Belief in Jesus Christ must motivate us to service. That was His whole message, that when we lose our life in His service, we will find it. Every day I try to find a way to be useful and serve my family, my church, my friends, or my community. I am a stay at home mom, and although it is the hardest job I have ever done, I am delighted to serve my little ones. Right now, I think that is the most important service I can give to my Father in Heaven, to love, teach, and inspire these spirits that belong to Him. I also work at being a loving and thoughtful spouse. Marriage, I believe, is the relationship that can teach me the most about being Christlike. I try to be a good neighbor who can be counted on for a helping hand. One of our favorite annual events is holding a pancake breakfast on the fourth of July, inviting our neighbors into our home to get to know one another. In church, I get to work in the Children's program (we call it Primary) as the music chorister. I delight in teaching music of faith to the children. One time I heard it said that the music chorister is the only teacher whose lessons the children will remember word for word in their adult years. I love that idea, and it is so true! In my community I am active in voluteering at my children's school and hold a committee position on the PTSO. I also serve on our subdivision's HOA board where I am in charge of planning community events such as community dinners, movies in the park, pictures with Santa, a 5K, and games for our community of 950 homes. I believe strongly that each of us can and should make a positive difference where we live. My belief in Jesus Christ motivates me to try to bring light to my small corner of the world.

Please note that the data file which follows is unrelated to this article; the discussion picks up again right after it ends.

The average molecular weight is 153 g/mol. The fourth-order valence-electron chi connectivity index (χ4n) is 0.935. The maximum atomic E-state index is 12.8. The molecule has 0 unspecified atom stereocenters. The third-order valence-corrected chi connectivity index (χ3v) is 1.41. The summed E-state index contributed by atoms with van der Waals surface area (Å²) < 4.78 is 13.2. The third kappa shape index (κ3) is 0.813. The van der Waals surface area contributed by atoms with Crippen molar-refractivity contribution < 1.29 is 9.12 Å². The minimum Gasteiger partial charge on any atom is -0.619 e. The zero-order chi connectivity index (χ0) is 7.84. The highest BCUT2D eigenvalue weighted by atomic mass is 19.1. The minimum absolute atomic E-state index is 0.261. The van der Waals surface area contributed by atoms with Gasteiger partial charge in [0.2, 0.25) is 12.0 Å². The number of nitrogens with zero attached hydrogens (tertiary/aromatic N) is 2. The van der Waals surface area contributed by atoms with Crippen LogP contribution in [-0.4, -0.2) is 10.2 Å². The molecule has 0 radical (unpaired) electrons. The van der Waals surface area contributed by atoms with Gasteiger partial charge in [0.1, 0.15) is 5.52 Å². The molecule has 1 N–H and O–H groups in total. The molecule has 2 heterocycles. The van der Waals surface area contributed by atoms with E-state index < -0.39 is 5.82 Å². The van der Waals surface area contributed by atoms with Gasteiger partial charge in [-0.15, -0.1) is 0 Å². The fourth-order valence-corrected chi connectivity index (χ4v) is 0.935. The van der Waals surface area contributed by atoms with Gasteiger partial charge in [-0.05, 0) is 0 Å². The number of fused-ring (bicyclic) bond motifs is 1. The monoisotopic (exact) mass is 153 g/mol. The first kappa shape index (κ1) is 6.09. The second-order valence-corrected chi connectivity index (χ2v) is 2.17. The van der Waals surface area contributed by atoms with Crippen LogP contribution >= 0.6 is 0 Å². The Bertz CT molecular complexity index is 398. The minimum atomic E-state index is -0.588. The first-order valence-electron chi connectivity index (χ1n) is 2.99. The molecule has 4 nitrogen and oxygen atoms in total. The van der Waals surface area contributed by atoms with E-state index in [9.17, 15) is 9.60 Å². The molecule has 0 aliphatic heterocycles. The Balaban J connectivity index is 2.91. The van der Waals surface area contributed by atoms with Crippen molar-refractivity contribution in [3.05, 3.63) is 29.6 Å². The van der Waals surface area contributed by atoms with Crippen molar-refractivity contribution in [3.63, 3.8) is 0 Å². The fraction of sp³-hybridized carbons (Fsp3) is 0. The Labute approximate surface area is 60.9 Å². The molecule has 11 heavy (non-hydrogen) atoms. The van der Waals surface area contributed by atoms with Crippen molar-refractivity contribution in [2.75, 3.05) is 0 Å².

What do Mormons believe concerning the doctrine of grace?

There seems to be a misunderstanding about our belief in the doctrine of grace. I have had friends tell me that they believe that we Mormons think we can earn our way into heaven through works. Nothing could be further from the truth. What I know is that I will be saved only through the atonement of my Savior Jesus Christ because I am and will be an imperfect human being who needs the grace of His perfect sacrifice for me. 2 Nephi chapter 2 verse 8 of The Book of Mormon teaches that "There is no flesh that can dwell in the presence of God, save it be through the merits, and mercy, and grace of the Holy Messiah." Jesus is my Savior, period. I will be saved through faith on His name, but what I fail to see is how someone can not understand that faith requires a physical manifestation. If I say I believe, then it must follow that I behave according to that belief. James chapter 2 is a fantastic sermon about this very thing, and he ends by saying that faith without works is dead. Faith, merely vocalized, without a corresponding behavior is hollow and meaningless. It would be as if I told my children that I loved them but then behaved in a way that did not communicate that love. Would that love be real? Could they trust it? Of course not. It would be meaningless and, as James so clearly stated, dead. So, do Mormons believe that works will save us? No. But we do want to reconcile our lives to Him through living the principles that He has taught. Show more Show less